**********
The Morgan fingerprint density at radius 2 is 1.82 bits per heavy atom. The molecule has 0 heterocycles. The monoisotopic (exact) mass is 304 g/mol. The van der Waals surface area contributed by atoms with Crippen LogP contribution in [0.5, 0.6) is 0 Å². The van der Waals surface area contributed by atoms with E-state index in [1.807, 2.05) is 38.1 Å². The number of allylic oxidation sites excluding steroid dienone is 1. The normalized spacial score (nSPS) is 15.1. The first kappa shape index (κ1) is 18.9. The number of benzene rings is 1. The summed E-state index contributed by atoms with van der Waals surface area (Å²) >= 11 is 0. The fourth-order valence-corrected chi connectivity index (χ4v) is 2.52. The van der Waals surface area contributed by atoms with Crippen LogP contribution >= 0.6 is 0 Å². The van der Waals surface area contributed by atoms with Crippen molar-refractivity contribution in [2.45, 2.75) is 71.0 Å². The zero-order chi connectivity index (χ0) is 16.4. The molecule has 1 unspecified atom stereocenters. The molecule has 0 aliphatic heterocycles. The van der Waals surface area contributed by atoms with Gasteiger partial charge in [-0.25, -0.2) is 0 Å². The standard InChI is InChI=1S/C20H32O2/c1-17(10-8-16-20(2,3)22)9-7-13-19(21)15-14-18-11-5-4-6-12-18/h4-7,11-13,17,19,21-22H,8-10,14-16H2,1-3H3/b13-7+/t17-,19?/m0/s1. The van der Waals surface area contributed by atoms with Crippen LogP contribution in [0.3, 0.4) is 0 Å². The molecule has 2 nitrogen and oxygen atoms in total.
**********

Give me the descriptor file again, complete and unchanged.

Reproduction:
The Morgan fingerprint density at radius 2 is 1.82 bits per heavy atom. The molecule has 0 heterocycles. The monoisotopic (exact) mass is 304 g/mol. The van der Waals surface area contributed by atoms with Crippen LogP contribution in [0.5, 0.6) is 0 Å². The van der Waals surface area contributed by atoms with E-state index in [1.807, 2.05) is 38.1 Å². The number of allylic oxidation sites excluding steroid dienone is 1. The normalized spacial score (nSPS) is 15.1. The first kappa shape index (κ1) is 18.9. The number of benzene rings is 1. The summed E-state index contributed by atoms with van der Waals surface area (Å²) >= 11 is 0. The fourth-order valence-corrected chi connectivity index (χ4v) is 2.52. The van der Waals surface area contributed by atoms with Crippen LogP contribution >= 0.6 is 0 Å². The van der Waals surface area contributed by atoms with Crippen molar-refractivity contribution in [2.45, 2.75) is 71.0 Å². The zero-order chi connectivity index (χ0) is 16.4. The molecule has 1 unspecified atom stereocenters. The molecule has 0 aliphatic heterocycles. The van der Waals surface area contributed by atoms with Gasteiger partial charge in [-0.25, -0.2) is 0 Å². The standard InChI is InChI=1S/C20H32O2/c1-17(10-8-16-20(2,3)22)9-7-13-19(21)15-14-18-11-5-4-6-12-18/h4-7,11-13,17,19,21-22H,8-10,14-16H2,1-3H3/b13-7+/t17-,19?/m0/s1. The van der Waals surface area contributed by atoms with Crippen LogP contribution in [0.3, 0.4) is 0 Å². The molecule has 2 nitrogen and oxygen atoms in total.